Personal Perspective: Spinal Stroke

Posted in Personal Perspective on 14th Sep 2017

 

Rosie Tween
Provenance and peer review: Invited and internally reviewed.
To cite: Tween, R. ACNR 2017:17(1):37-38
Published online: 14/9/17

1st May 2013 started like any normal working day apart from one thing – I felt a sudden pain in my mid to lower back as I was getting dressed. It was sharp enough to take my breath away but barely lasted a couple of minutes and was quickly forgotten. It was a glorious spring morning as I set off cycling to work but I was barely half a mile from home when I felt my bike pedals weren’t moving around properly. I braked ready to get off and see what the problem was but when my feet touched the ground my weight just gave way beneath me and I collapsed in the road. I phoned my husband, David, who, with the help of a passerby, lifted me onto the back seat of the car and drove me to hospital. In the space of just over an hour I had lost power and sensation in both legs and my pelvis to just above my waist. I had been doubly incontinent having lost control of both my bladder and bowel. Was the creeping paralysis going to stop? Would it prevent me from breathing? I remember telling David that I loved him: I was terrified.

The staff in A&E were brilliant. In fact I couldn’t fault the medical attention and investigation from start to finish. Living so near to Cambridge University Hospitals meant that I had rapid access to an extensive team of neurologists, many involved in different areas of research within the University. The initial diagnosis was a collapsed central disc and I knew that this was a clinical emergency likely to require urgent surgery to prevent permanent damage to the spinal cord. But no such luck! The MRI drew a blank, as did another one of higher up the spine. The diagnosis was not looking so good.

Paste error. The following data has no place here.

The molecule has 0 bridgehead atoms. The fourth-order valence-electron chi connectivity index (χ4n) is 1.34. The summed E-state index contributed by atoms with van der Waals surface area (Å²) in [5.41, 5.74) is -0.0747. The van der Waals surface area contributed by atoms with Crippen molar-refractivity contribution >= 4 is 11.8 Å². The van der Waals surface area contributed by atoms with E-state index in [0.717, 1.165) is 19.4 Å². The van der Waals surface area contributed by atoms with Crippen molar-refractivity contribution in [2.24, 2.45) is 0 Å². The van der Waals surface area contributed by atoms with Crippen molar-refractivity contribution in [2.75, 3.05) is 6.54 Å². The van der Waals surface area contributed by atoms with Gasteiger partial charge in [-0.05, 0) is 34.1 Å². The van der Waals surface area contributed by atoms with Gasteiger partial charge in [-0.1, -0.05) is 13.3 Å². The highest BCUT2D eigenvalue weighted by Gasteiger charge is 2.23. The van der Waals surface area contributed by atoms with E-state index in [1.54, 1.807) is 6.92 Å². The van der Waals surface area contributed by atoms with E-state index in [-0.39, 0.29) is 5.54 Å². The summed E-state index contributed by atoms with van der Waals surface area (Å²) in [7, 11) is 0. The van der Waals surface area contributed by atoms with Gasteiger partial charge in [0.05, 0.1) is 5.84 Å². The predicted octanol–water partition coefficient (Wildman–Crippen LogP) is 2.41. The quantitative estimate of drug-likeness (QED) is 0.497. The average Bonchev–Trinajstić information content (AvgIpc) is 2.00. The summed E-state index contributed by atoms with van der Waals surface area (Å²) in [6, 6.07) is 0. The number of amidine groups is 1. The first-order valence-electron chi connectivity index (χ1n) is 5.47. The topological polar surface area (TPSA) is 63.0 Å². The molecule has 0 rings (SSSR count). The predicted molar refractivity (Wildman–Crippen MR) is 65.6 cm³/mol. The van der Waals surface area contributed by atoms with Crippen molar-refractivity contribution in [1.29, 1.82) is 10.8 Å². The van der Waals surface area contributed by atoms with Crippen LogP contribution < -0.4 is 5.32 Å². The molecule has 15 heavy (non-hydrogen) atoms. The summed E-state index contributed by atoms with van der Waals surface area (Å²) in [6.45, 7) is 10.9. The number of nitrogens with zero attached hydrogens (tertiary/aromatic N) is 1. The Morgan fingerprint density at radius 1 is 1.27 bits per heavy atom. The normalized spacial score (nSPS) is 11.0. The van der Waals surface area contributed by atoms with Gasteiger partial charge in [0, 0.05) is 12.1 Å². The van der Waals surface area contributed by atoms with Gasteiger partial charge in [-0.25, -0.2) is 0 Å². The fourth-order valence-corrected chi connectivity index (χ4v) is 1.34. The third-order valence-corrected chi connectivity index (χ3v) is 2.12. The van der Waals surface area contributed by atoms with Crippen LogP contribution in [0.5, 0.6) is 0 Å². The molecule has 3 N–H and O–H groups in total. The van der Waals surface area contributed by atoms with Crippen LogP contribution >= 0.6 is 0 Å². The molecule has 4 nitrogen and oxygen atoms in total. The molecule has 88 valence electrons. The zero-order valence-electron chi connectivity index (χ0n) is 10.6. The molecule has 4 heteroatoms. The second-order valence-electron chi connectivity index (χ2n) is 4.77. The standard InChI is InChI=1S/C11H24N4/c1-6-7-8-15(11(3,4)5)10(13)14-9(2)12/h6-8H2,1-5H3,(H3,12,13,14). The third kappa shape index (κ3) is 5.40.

I couldn’t fault the medical attention and investigation from start to finish

I was sent up to a ward where a urinary catheter was inserted and I was seen by the on-call Consultant Neurologist. He thought it most likely that I had suffered a spinal stroke causing a spinal cord infarction at thoracic level 10. Then, he told me that it was unlikely I would ever walk again. There isn’t really any way of delivering such devastating news that won’t cause distress. David was with me, and hearing it together helped; at least we could cry together. This provisional diagnosis had been reached as a result of taking a thorough medical history and carrying out a full physical examination. The MRI scan was also a key test; the absence of anything causing pressure on the spinal cord had been noted but I would need another scan a few days after the infarction or bleed to confirm that the blood supply had been disrupted. Spinal strokes are a rare condition, much less common than cerebral strokes: they account for about 1.2% of all strokes.